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chased in 1574; yet, from Malone's loose way of stating meaning ; and thus to render the previuus lame and that in 1555 the lease of a house in Henley Street was lameness expressive of something more than the generai assigned to John Shakspere, it has lieen conjectued self-alasement which they would otherwise ap;rar te that he purchased in 157the house he had occupied imply. In the following lines lame means sometbio, for many years. As he purchased two bonses in 1555 distinct from poor and despised : in difierent parts of the town, it is not likely that he

“ For whether beauty, birth, or wealth, or wit, occupied both; be might not have occupied either. Or any of thrse all, or all, or more, Before lie purchased the two honses in Henley Street, Entitled in thy parts do crowned sit, in 1571, he occupied fourteen acres of meadow-land,

I make my lore engrafted to this store.

So then I am not lame, ponr, nor despis d. with appurtenances, at a very high rent; the property

Whilst that this shadow doth such substance give." is called Ingon meadow in the “ Close Rolls.“ Dus; or one thing, huwever, we may be quite sure—that, it dale calls the place where it was situated “ Inge;" saying that it was a member of the manor of Old Strat- Shakspere were lame, bis infirmity was not such as to ford, “and signifyeth in our old English a meadow or disqualify him for active bodily exertion. The same low ground, the name well agreeing with its situation.” series of verses that have suggested this belief that ize It is about a mile and a quarter from the town of was lame also show that he was a horseman. His Stratford, on the road to Warwick. William Shakspere, entire works exhibit that familiarity with external 1athen, might have been born at either of his father's ture, with rural occupatious, with athletic sports, which copyhold houses, in Greenvill Street, or in Henley is incompatible with an inactive boyhoud. It is not Street; le miglit bave been born at Ingon; or his impossible that some natural defect, or some accidental father might have occupied one of the two freehold injury, may have modified the energy of such a child, houses in Henley Street at the time of the birth of his and beve cherished in him that love of books, and traeldest son.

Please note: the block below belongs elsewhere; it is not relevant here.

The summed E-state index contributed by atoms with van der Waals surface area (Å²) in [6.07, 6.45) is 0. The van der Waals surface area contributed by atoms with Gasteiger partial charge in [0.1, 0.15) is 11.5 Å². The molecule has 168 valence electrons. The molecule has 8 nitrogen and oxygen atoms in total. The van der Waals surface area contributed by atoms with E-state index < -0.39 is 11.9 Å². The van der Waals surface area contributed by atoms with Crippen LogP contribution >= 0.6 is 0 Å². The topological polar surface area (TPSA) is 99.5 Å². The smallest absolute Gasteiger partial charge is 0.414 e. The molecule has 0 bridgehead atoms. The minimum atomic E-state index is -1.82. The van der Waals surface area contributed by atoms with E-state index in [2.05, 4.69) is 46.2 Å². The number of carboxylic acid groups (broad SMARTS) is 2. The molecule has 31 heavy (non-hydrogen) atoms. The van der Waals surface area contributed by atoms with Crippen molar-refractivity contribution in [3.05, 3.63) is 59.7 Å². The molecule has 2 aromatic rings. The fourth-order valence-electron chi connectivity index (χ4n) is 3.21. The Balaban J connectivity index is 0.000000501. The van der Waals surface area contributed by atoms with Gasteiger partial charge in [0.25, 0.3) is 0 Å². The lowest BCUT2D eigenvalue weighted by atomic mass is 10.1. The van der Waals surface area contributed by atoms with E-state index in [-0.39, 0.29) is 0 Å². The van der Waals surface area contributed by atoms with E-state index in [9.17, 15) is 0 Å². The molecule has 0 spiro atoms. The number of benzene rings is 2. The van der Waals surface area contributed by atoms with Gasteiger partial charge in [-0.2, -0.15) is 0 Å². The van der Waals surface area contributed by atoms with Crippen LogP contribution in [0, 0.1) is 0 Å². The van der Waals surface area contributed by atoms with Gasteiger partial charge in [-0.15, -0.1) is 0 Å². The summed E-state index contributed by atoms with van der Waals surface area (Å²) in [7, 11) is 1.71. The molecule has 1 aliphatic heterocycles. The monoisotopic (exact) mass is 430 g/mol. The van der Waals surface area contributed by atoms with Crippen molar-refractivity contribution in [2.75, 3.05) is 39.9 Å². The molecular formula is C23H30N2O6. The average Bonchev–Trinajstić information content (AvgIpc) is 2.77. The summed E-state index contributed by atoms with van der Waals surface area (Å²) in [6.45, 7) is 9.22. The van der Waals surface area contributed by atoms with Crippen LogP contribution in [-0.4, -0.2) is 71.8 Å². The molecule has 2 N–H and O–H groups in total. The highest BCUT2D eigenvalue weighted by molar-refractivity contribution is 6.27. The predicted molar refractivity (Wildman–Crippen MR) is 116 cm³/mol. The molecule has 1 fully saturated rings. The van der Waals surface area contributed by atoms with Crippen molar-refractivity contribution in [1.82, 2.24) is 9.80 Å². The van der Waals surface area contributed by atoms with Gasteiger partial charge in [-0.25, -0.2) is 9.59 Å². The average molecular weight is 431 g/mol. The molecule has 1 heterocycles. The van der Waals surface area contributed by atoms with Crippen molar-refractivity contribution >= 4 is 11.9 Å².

Tradition says that William Shakspere ditionary !ore, and silent contemplation, without which was boru in one of these houses ; tradition points out

his intellect could not bave been nourished into its the very room in which he was born. Let us not dis- wondrous strength. But we cannot imagine William turb the belief. To look upon that ancient house Sakspere a petted child, chained to home, not breathe perhaps vow one of the oldest in Stratford-pilgrims ing the free air upon his native hills, denied the boy's have come from every region where the name of Shak. privilege to explore every nook of his own river. We spere is known. The property passed into a younger